# Induction Generator Equations... What the Heck is "j?"

#### thingmaker3

Joined May 16, 2005
5,084
I'm reading Farret & Simoes Integration of Alternative Sources of Energy and I'm having trouble with the big words.

The presented equations often use "j" in conjunction with reactance. Examples: jXr0 where Xr0 is the reactance of the blocked rotor; jX2 where X2 is the stator reactance; jXr where Xr is rotor reactance; jXm where Xm is equivalent reactance of iron in the stator.

Is "j" a calculus notation I might be unaware of? Is it some universal thing I missed somehow? I've read the chapter three times now, and I can't find "j" except in front of the occasional "X."

#### GS3

Joined Sep 21, 2007
408

#### thingmaker3

Joined May 16, 2005
5,084
Thank you! I figured it would be something of that nature - something I missed by not taking higher education. I'll work immediately to fill that gap in my knowledge.

#### nomurphy

Joined Aug 8, 2005
567
That threw me off too, once many a year ago, until someone told me that " j " was just the engineering form of " i " for complex numbers.

I once asked a college instructor if I/we could use j instead of i. He said absolutely NOT, it was a ridiculous question. He had no idea why I asked (he was a mathematician, not an engineer).

As another anecdote, while taking a BASIC language course the instructor was indicating that one MUST read value assignments from right to left as in:

x = a ...or, the value of "a" is assigned to "x" (not "x" to "a").

Okay, but I pointed out that one could read it from left to right by simply changing the semantics, in other words, that "x" is assigned the value of "a".

He never got it. And would tell me it wasn't correct, and "...that's not how it's done."

#### recca02

Joined Apr 2, 2007
1,214
but i wonder why they chose j over i.
i still sometimes use i while solving eqns.

#### Papabravo

Joined Feb 24, 2006
13,933
The use of i for current is so pervasive in electrical engineering that choosing to use j instead of i for those cases where it is required seemed to make sense at the time.

Another thought is that j is also the basis vector for the y-axis, and i is the basis vector for the x-axis. Since the algebra of complex numbers follows the rules of vector algebra using j for the imaginary unit does have a connection to analytic geometry and the Argand diagram.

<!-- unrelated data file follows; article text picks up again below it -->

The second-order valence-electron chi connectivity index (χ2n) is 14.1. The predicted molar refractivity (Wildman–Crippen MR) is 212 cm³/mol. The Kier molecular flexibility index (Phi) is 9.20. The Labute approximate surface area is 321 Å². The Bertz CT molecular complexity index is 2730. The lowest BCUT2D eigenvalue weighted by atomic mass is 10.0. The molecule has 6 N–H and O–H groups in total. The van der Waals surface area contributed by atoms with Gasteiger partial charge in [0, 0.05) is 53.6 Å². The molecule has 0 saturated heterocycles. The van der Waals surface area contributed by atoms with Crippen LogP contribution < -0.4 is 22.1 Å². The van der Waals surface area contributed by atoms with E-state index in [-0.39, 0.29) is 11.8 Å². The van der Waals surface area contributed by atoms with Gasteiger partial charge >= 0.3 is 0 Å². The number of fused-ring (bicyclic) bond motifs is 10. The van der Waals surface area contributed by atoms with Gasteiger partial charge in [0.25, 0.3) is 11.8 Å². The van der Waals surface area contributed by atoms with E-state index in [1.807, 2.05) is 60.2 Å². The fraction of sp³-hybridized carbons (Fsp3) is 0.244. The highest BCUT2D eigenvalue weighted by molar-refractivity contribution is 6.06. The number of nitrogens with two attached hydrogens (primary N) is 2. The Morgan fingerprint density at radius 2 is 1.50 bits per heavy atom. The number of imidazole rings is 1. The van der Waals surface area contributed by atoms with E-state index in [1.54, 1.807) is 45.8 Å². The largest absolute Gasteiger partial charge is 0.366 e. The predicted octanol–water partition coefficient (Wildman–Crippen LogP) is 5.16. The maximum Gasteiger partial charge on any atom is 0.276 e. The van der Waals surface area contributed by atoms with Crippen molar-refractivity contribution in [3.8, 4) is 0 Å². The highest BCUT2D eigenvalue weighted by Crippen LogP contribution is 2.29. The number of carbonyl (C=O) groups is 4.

#### recca02

Joined Apr 2, 2007
1,214

#### thingmaker3

Joined May 16, 2005
5,084
Yes, it does! Reactance is orthogonal to resistance, so if "j" is associated with the y-axis, then it stands to reason one would write "jX" instead of "iX."

So... I've learned today that any complex number z can be expressed as "z = x + iy," or in this instance as "z = x + jy." In my example, the complex number (z) is Zr0, the blocked rotor impedance. x is R0/s = rotor resistance over slip-factor (slip-factor =1 for blocked rotor) - and y is Xr0 = blocked rotor reactance.

z = x + jy

Zr0 = R0/s + jXr0

And the scales fell from my eyes... I love this forum!

#### Dave

Joined Nov 17, 2003
6,970
The use of i for current is so pervasive in electrical engineering that choosing to use j instead of i for those cases where it is required seemed to make sense at the time.

Another thought is that j is also the basis vector for the y-axis, and i is the basis vector for the x-axis. Since the algebra of complex numbers follows the rules of vector algebra using j for the imaginary unit does have a connection to analytic geometry and the Argand diagram.
Indeed Papabravo's explanation is completely correct. In fact the notation is not restricted to electrical engineers any more as electrical engineering merges into other disciplines - mechanical and aerospace engineers now widely use "j" notation because of the increase in use of Control Systems in their work. Mathematicians are now taught both "i" and "j" notation.

Yes, it does! Reactance is orthogonal to resistance, so if "j" is associated with the y-axis, then it stands to reason one would write "jX" instead of "iX."

So... I've learned today that any complex number z can be expressed as "z = x + iy," or in this instance as "z = x + jy." In my example, the complex number (z) is Zr0, the blocked rotor impedance. x is R0/s = rotor resistance over slip-factor (slip-factor =1 for blocked rotor) - and y is Xr0 = blocked rotor reactance.

z = x + jy

Zr0 = R0/s + jXr0

And the scales fell from my eyes... I love this forum!
There is an entire chapter dedicated to complex numbers in the e-book: http://www.allaboutcircuits.com/vol_2/chpt_2/index.html

Discussed in terms of AC waveforms and circuits. Enjoy!

Dave

#### nomurphy

Joined Aug 8, 2005
567
Another thought is that j is also the basis vector for the y-axis, and i is the basis vector for the x-axis. Since the algebra of complex numbers follows the rules of vector algebra using j for the imaginary unit does have a connection to analytic geometry and the Argand diagram.
Bravo, papa.

#### Papabravo

Joined Feb 24, 2006
13,933
I am greatly warmed by the esteem of my colleagues. Thank you, one and all.